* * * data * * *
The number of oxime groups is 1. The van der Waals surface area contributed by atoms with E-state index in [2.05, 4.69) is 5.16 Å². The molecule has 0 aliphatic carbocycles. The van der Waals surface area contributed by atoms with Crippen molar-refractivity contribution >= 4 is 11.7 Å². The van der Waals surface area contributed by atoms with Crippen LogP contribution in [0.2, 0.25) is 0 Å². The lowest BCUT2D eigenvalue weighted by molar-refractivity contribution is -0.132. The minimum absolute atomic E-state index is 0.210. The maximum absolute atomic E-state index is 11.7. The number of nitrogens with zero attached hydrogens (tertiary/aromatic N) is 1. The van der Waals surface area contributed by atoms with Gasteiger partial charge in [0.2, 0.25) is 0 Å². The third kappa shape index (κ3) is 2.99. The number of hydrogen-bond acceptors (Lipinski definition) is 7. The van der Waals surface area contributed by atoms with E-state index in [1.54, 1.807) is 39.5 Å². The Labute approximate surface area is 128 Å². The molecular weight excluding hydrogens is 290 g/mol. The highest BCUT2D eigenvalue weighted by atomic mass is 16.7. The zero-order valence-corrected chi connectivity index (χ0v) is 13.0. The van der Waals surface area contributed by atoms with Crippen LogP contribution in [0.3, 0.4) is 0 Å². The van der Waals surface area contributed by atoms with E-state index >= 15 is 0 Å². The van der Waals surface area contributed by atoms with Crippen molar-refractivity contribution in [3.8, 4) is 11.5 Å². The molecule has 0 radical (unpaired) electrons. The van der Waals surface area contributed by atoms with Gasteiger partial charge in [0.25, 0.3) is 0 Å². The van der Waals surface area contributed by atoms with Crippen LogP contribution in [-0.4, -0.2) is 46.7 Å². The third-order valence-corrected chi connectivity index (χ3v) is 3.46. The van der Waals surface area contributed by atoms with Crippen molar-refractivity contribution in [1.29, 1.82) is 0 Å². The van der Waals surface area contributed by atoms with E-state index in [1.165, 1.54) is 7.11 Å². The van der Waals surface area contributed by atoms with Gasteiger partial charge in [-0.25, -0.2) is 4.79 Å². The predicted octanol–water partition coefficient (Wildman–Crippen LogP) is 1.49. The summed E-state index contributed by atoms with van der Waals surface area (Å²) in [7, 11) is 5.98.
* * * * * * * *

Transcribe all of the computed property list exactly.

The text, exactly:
The number of oxime groups is 1. The van der Waals surface area contributed by atoms with E-state index in [2.05, 4.69) is 5.16 Å². The molecule has 0 aliphatic carbocycles. The van der Waals surface area contributed by atoms with Crippen molar-refractivity contribution >= 4 is 11.7 Å². The van der Waals surface area contributed by atoms with Crippen LogP contribution in [0.2, 0.25) is 0 Å². The lowest BCUT2D eigenvalue weighted by molar-refractivity contribution is -0.132. The minimum absolute atomic E-state index is 0.210. The maximum absolute atomic E-state index is 11.7. The number of nitrogens with zero attached hydrogens (tertiary/aromatic N) is 1. The van der Waals surface area contributed by atoms with Gasteiger partial charge in [0.2, 0.25) is 0 Å². The third kappa shape index (κ3) is 2.99. The number of hydrogen-bond acceptors (Lipinski definition) is 7. The van der Waals surface area contributed by atoms with E-state index in [1.54, 1.807) is 39.5 Å². The Labute approximate surface area is 128 Å². The molecular weight excluding hydrogens is 290 g/mol. The highest BCUT2D eigenvalue weighted by atomic mass is 16.7. The zero-order valence-corrected chi connectivity index (χ0v) is 13.0. The van der Waals surface area contributed by atoms with Crippen LogP contribution in [0.3, 0.4) is 0 Å². The van der Waals surface area contributed by atoms with E-state index >= 15 is 0 Å². The van der Waals surface area contributed by atoms with Crippen molar-refractivity contribution in [3.8, 4) is 11.5 Å². The molecule has 0 radical (unpaired) electrons. The van der Waals surface area contributed by atoms with Gasteiger partial charge in [0.25, 0.3) is 0 Å². The van der Waals surface area contributed by atoms with Crippen LogP contribution in [-0.4, -0.2) is 46.7 Å². The third-order valence-corrected chi connectivity index (χ3v) is 3.46. The van der Waals surface area contributed by atoms with Crippen molar-refractivity contribution in [1.29, 1.82) is 0 Å². The van der Waals surface area contributed by atoms with E-state index in [1.165, 1.54) is 7.11 Å². The van der Waals surface area contributed by atoms with Gasteiger partial charge in [-0.25, -0.2) is 4.79 Å². The predicted octanol–water partition coefficient (Wildman–Crippen LogP) is 1.49. The summed E-state index contributed by atoms with van der Waals surface area (Å²) in [7, 11) is 5.98.